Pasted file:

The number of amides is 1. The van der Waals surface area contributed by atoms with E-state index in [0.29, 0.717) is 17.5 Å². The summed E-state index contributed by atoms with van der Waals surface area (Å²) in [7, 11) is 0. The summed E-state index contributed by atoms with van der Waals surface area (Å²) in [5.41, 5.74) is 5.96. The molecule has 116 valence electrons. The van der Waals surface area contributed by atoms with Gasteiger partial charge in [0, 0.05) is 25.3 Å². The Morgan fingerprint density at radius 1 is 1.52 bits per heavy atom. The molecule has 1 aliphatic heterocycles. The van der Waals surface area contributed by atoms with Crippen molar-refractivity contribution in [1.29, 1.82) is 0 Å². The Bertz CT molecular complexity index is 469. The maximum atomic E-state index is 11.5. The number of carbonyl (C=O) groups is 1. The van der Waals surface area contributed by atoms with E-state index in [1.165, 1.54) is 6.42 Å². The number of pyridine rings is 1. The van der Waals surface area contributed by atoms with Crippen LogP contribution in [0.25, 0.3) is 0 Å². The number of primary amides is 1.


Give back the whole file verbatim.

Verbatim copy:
The number of amides is 1. The van der Waals surface area contributed by atoms with E-state index in [0.29, 0.717) is 17.5 Å². The summed E-state index contributed by atoms with van der Waals surface area (Å²) in [7, 11) is 0. The summed E-state index contributed by atoms with van der Waals surface area (Å²) in [5.41, 5.74) is 5.96. The molecule has 116 valence electrons. The van der Waals surface area contributed by atoms with Gasteiger partial charge in [0, 0.05) is 25.3 Å². The Morgan fingerprint density at radius 1 is 1.52 bits per heavy atom. The molecule has 1 aliphatic heterocycles. The van der Waals surface area contributed by atoms with Crippen molar-refractivity contribution in [1.29, 1.82) is 0 Å². The Bertz CT molecular complexity index is 469. The maximum atomic E-state index is 11.5. The number of carbonyl (C=O) groups is 1. The van der Waals surface area contributed by atoms with E-state index in [1.165, 1.54) is 6.42 Å². The number of pyridine rings is 1. The van der Waals surface area contributed by atoms with Crippen LogP contribution in [0.25, 0.3) is 0 Å². The number of primary amides is 1.